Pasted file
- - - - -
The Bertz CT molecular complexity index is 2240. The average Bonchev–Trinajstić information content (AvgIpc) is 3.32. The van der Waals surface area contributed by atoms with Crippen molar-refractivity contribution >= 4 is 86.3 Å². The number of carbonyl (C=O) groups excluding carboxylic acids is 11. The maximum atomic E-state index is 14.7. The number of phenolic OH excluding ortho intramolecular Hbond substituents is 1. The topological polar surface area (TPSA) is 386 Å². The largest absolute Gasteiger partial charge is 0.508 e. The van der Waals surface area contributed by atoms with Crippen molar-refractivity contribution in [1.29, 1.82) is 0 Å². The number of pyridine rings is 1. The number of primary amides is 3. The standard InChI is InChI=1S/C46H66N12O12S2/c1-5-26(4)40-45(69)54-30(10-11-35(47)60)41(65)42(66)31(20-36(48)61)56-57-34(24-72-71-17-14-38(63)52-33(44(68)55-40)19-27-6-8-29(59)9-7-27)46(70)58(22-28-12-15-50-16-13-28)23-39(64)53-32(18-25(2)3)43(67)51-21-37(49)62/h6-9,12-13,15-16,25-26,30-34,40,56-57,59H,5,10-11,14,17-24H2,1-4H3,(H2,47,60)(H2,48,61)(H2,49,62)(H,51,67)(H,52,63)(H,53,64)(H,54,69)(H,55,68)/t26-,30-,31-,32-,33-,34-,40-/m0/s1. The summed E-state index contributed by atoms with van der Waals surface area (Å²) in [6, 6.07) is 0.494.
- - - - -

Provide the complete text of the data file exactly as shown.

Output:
The Bertz CT molecular complexity index is 2240. The average Bonchev–Trinajstić information content (AvgIpc) is 3.32. The van der Waals surface area contributed by atoms with Crippen molar-refractivity contribution >= 4 is 86.3 Å². The number of carbonyl (C=O) groups excluding carboxylic acids is 11. The maximum atomic E-state index is 14.7. The number of phenolic OH excluding ortho intramolecular Hbond substituents is 1. The topological polar surface area (TPSA) is 386 Å². The largest absolute Gasteiger partial charge is 0.508 e. The van der Waals surface area contributed by atoms with Crippen molar-refractivity contribution in [1.29, 1.82) is 0 Å². The number of pyridine rings is 1. The number of primary amides is 3. The standard InChI is InChI=1S/C46H66N12O12S2/c1-5-26(4)40-45(69)54-30(10-11-35(47)60)41(65)42(66)31(20-36(48)61)56-57-34(24-72-71-17-14-38(63)52-33(44(68)55-40)19-27-6-8-29(59)9-7-27)46(70)58(22-28-12-15-50-16-13-28)23-39(64)53-32(18-25(2)3)43(67)51-21-37(49)62/h6-9,12-13,15-16,25-26,30-34,40,56-57,59H,5,10-11,14,17-24H2,1-4H3,(H2,47,60)(H2,48,61)(H2,49,62)(H,51,67)(H,52,63)(H,53,64)(H,54,69)(H,55,68)/t26-,30-,31-,32-,33-,34-,40-/m0/s1. The summed E-state index contributed by atoms with van der Waals surface area (Å²) in [6, 6.07) is 0.494.